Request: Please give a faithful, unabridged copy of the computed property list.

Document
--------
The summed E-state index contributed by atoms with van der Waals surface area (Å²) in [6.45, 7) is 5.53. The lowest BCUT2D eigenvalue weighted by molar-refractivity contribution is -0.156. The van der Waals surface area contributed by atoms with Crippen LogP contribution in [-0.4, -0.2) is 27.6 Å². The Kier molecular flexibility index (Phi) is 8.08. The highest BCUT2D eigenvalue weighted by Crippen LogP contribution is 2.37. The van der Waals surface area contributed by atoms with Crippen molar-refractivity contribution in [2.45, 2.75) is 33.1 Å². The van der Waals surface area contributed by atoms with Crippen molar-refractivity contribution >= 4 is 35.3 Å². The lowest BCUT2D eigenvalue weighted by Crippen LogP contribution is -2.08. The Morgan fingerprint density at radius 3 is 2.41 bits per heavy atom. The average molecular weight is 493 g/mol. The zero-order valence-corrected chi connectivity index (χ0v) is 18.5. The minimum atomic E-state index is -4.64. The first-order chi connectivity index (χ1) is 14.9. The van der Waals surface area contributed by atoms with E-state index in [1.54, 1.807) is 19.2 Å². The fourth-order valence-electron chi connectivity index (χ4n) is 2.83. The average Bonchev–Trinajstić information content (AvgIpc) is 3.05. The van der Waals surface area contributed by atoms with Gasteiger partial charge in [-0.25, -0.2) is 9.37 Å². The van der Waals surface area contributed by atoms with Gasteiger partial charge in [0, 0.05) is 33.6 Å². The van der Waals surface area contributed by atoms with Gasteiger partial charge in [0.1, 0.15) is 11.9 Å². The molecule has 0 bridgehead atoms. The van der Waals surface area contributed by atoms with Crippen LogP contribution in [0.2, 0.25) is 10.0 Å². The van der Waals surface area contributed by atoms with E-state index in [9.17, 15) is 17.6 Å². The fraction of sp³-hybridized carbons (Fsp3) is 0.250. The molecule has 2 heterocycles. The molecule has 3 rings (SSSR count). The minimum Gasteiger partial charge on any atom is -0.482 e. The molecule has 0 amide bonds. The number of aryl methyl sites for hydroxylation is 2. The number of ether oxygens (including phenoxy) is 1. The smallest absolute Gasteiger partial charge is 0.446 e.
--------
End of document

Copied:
The summed E-state index contributed by atoms with van der Waals surface area (Å²) in [6.45, 7) is 5.53. The lowest BCUT2D eigenvalue weighted by molar-refractivity contribution is -0.156. The van der Waals surface area contributed by atoms with Crippen LogP contribution in [-0.4, -0.2) is 27.6 Å². The Kier molecular flexibility index (Phi) is 8.08. The highest BCUT2D eigenvalue weighted by Crippen LogP contribution is 2.37. The van der Waals surface area contributed by atoms with Crippen molar-refractivity contribution in [2.45, 2.75) is 33.1 Å². The van der Waals surface area contributed by atoms with Crippen molar-refractivity contribution >= 4 is 35.3 Å². The lowest BCUT2D eigenvalue weighted by Crippen LogP contribution is -2.08. The Morgan fingerprint density at radius 3 is 2.41 bits per heavy atom. The average molecular weight is 493 g/mol. The zero-order valence-corrected chi connectivity index (χ0v) is 18.5. The minimum atomic E-state index is -4.64. The first-order chi connectivity index (χ1) is 14.9. The van der Waals surface area contributed by atoms with E-state index in [1.54, 1.807) is 19.2 Å². The fourth-order valence-electron chi connectivity index (χ4n) is 2.83. The average Bonchev–Trinajstić information content (AvgIpc) is 3.05. The van der Waals surface area contributed by atoms with Gasteiger partial charge in [-0.25, -0.2) is 9.37 Å². The van der Waals surface area contributed by atoms with Gasteiger partial charge in [0, 0.05) is 33.6 Å². The van der Waals surface area contributed by atoms with Gasteiger partial charge in [0.1, 0.15) is 11.9 Å². The molecule has 0 bridgehead atoms. The van der Waals surface area contributed by atoms with Crippen LogP contribution in [0.2, 0.25) is 10.0 Å². The van der Waals surface area contributed by atoms with E-state index in [9.17, 15) is 17.6 Å². The fraction of sp³-hybridized carbons (Fsp3) is 0.250. The molecule has 2 heterocycles. The molecule has 3 rings (SSSR count). The minimum Gasteiger partial charge on any atom is -0.482 e. The molecule has 0 amide bonds. The number of aryl methyl sites for hydroxylation is 2. The number of ether oxygens (including phenoxy) is 1. The smallest absolute Gasteiger partial charge is 0.446 e.